Jhoot Bole Kaua Kate:
Atlanta Remembers Bhopal on the 25th Anniversary of the World’s Worst Chemical Disaster
by Alka Roy
While the world’s eyes were on climate and environmental talks in Copenhagen, a dozen local organizations in Atlanta came together to propose a “Resolution of Remembrance” to mark the 25th anniversary of the terrible gas leak in Bhopal, India. Considered the world’s worst chemical disaster, the leak has not only claimed thousands of lives but continues to exact a cost on the community today.
Close to 500 individuals and many other organizations added their signatures to the resolution from Dec 3rd, Bhopal’s anniversary to Dec 10th, the International Human Rights Day.
The resolution calls for the demands of the victims and survivors in Bhopal to be met by Dow Chemical and the Indian government, “including their right to land and water free of contamination.” It also makes a larger demand that “the accountability of global corporations must extend globally.” A copy of the resolution and the signatures were sent to Dow Chemical and the Indian government after Dec 10th.
The Atlanta Connection
The “Resolution of Remembrance” was presented on Dec 2nd, 2009 at Agnes Scott, at an event organized by Human Rights Atlanta with several local community leaders had gathered to talk about the “state of human rights” in Atlanta. They spoke of the “basic rights” and dignity of immigrants, refugees, transgendered people and the homeless in Atlanta. They spoke about the need to improve the way the police force interacts with the community and the need for access to affordable public transportation.
The message that resonated that evening was the message that connects Atlanta to Bhopal. A community, be it a wider global community, reveals its core fabric when faced with adversity and stress. It is how we treat those who are being victimized around us which truly defines us. Do we care enough to understand and perhaps witness and share someone else’s suffering?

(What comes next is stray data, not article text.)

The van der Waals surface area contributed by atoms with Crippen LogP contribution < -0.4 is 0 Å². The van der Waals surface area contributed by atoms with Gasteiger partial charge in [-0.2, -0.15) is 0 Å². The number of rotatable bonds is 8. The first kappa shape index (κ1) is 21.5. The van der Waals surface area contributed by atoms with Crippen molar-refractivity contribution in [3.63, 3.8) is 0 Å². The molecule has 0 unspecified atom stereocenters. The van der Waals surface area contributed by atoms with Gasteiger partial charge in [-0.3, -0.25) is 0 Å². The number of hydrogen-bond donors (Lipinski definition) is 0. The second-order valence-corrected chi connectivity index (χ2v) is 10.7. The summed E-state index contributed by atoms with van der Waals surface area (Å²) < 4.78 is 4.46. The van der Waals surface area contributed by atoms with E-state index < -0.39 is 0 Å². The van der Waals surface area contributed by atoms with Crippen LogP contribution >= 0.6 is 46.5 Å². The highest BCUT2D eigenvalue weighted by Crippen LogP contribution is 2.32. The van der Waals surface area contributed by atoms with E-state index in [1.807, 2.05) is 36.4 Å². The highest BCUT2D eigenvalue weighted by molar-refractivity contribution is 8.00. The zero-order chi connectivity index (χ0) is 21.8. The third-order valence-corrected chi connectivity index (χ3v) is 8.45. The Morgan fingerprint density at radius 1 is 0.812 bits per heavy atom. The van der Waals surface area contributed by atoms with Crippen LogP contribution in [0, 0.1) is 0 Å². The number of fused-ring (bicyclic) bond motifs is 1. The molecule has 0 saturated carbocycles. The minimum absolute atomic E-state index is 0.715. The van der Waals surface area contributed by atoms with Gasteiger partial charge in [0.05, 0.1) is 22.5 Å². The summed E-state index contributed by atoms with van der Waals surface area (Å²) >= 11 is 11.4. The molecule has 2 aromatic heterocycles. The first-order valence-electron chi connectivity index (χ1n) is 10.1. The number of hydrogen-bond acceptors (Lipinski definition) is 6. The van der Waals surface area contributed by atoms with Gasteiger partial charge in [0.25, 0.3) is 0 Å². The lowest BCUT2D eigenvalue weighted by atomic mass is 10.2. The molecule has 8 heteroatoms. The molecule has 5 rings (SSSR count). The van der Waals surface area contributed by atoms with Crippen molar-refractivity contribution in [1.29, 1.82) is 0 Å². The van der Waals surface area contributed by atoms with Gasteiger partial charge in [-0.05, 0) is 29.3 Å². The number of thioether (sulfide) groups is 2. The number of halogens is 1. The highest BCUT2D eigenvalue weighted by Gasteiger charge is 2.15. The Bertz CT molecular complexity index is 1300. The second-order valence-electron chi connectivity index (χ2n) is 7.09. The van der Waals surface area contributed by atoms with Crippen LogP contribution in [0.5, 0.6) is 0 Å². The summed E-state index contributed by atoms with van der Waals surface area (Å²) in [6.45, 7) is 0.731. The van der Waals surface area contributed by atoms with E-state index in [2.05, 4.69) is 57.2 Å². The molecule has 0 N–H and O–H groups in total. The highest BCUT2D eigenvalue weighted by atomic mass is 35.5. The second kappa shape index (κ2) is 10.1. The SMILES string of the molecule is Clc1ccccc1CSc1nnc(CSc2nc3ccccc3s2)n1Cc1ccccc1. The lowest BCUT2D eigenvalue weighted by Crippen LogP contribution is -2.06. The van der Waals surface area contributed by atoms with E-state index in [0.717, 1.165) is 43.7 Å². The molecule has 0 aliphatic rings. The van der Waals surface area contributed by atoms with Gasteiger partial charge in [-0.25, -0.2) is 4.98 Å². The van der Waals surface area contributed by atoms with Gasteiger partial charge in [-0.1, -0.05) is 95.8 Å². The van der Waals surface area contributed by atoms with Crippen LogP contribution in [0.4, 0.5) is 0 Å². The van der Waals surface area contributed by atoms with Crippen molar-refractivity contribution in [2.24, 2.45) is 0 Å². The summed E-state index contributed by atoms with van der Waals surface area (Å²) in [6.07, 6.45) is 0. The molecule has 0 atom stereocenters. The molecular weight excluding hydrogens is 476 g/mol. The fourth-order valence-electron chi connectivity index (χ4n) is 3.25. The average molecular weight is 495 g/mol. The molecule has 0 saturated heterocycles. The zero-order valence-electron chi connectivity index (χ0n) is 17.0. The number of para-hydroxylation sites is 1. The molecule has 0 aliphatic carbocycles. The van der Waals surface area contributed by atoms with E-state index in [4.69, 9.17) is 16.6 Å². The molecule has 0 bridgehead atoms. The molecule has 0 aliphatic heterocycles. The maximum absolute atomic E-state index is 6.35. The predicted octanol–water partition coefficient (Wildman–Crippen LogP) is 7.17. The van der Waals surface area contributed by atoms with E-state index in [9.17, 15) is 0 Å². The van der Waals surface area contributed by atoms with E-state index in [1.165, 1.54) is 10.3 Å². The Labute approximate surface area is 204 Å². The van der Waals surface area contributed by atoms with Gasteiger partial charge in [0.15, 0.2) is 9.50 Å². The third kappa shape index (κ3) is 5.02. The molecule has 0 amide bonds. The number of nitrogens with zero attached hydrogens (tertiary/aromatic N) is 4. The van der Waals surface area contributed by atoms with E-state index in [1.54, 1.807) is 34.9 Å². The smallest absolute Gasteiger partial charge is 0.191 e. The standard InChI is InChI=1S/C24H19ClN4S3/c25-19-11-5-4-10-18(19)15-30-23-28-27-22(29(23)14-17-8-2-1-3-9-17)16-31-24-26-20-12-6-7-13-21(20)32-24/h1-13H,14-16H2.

Those gathered on Dec 2nd, and those who drafted and signed on to the resolution, definitely do. Individuals as well as organizations like Human Rights Atlanta, the local chapters of Amnesty International and Association of India’s Development, US Human Rights Network, Gentle Spirit Church, First Existentialist, International Action Center, Raksha and many others were part of the original proposal.
These groups see the connection between local and global, as Atlanta has famously and historically done. To them, demanding justice and basic human rights in Bhopal is an extension of demanding it here in their own backyard. Many remembered and spoke of meeting the women and young girls from Bhopal who have made their way to Atlanta on tours earlier this year as well as several years ago, brining their vibrant energies and stories of struggle.
What Happened In Bhopal?